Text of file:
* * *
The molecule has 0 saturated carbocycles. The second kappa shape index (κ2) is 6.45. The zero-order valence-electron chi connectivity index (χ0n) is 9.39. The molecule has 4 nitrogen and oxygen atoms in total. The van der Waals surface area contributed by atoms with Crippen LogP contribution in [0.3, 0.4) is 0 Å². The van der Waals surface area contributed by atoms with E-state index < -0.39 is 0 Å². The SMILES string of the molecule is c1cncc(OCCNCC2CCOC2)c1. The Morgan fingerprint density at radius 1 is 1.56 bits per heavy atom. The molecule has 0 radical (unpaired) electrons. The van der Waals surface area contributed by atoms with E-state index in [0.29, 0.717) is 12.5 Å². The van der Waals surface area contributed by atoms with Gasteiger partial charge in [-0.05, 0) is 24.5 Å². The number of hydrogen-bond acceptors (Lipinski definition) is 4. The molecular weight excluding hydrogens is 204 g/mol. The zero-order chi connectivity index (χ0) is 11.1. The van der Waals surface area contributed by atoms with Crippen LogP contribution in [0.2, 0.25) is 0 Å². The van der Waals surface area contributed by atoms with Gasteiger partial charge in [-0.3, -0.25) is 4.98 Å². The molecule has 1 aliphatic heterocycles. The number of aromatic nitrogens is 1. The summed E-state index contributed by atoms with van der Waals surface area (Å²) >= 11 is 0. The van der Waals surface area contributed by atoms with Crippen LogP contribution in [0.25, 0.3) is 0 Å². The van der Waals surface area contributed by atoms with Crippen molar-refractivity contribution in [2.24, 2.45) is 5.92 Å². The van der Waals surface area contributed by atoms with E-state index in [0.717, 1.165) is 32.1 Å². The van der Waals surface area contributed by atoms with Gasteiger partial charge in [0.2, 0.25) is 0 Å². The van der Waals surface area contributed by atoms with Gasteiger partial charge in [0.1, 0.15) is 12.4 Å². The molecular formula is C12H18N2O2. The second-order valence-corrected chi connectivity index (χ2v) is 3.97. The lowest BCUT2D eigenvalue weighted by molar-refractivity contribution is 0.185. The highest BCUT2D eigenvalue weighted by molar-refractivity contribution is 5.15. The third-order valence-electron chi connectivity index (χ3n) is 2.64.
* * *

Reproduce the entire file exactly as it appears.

The molecule has 0 saturated carbocycles. The second kappa shape index (κ2) is 6.45. The zero-order valence-electron chi connectivity index (χ0n) is 9.39. The molecule has 4 nitrogen and oxygen atoms in total. The van der Waals surface area contributed by atoms with Crippen LogP contribution in [0.3, 0.4) is 0 Å². The van der Waals surface area contributed by atoms with E-state index < -0.39 is 0 Å². The SMILES string of the molecule is c1cncc(OCCNCC2CCOC2)c1. The Morgan fingerprint density at radius 1 is 1.56 bits per heavy atom. The molecule has 0 radical (unpaired) electrons. The van der Waals surface area contributed by atoms with E-state index in [0.29, 0.717) is 12.5 Å². The van der Waals surface area contributed by atoms with Gasteiger partial charge in [-0.05, 0) is 24.5 Å². The number of hydrogen-bond acceptors (Lipinski definition) is 4. The molecular weight excluding hydrogens is 204 g/mol. The zero-order chi connectivity index (χ0) is 11.1. The van der Waals surface area contributed by atoms with Crippen LogP contribution in [0.2, 0.25) is 0 Å². The van der Waals surface area contributed by atoms with Gasteiger partial charge in [-0.3, -0.25) is 4.98 Å². The molecule has 1 aliphatic heterocycles. The number of aromatic nitrogens is 1. The summed E-state index contributed by atoms with van der Waals surface area (Å²) >= 11 is 0. The van der Waals surface area contributed by atoms with Crippen LogP contribution in [0.25, 0.3) is 0 Å². The van der Waals surface area contributed by atoms with Crippen molar-refractivity contribution in [2.24, 2.45) is 5.92 Å². The van der Waals surface area contributed by atoms with E-state index in [0.717, 1.165) is 32.1 Å². The van der Waals surface area contributed by atoms with Gasteiger partial charge in [0.2, 0.25) is 0 Å². The van der Waals surface area contributed by atoms with Gasteiger partial charge in [0.1, 0.15) is 12.4 Å². The molecular formula is C12H18N2O2. The second-order valence-corrected chi connectivity index (χ2v) is 3.97. The lowest BCUT2D eigenvalue weighted by molar-refractivity contribution is 0.185. The highest BCUT2D eigenvalue weighted by molar-refractivity contribution is 5.15. The third-order valence-electron chi connectivity index (χ3n) is 2.64.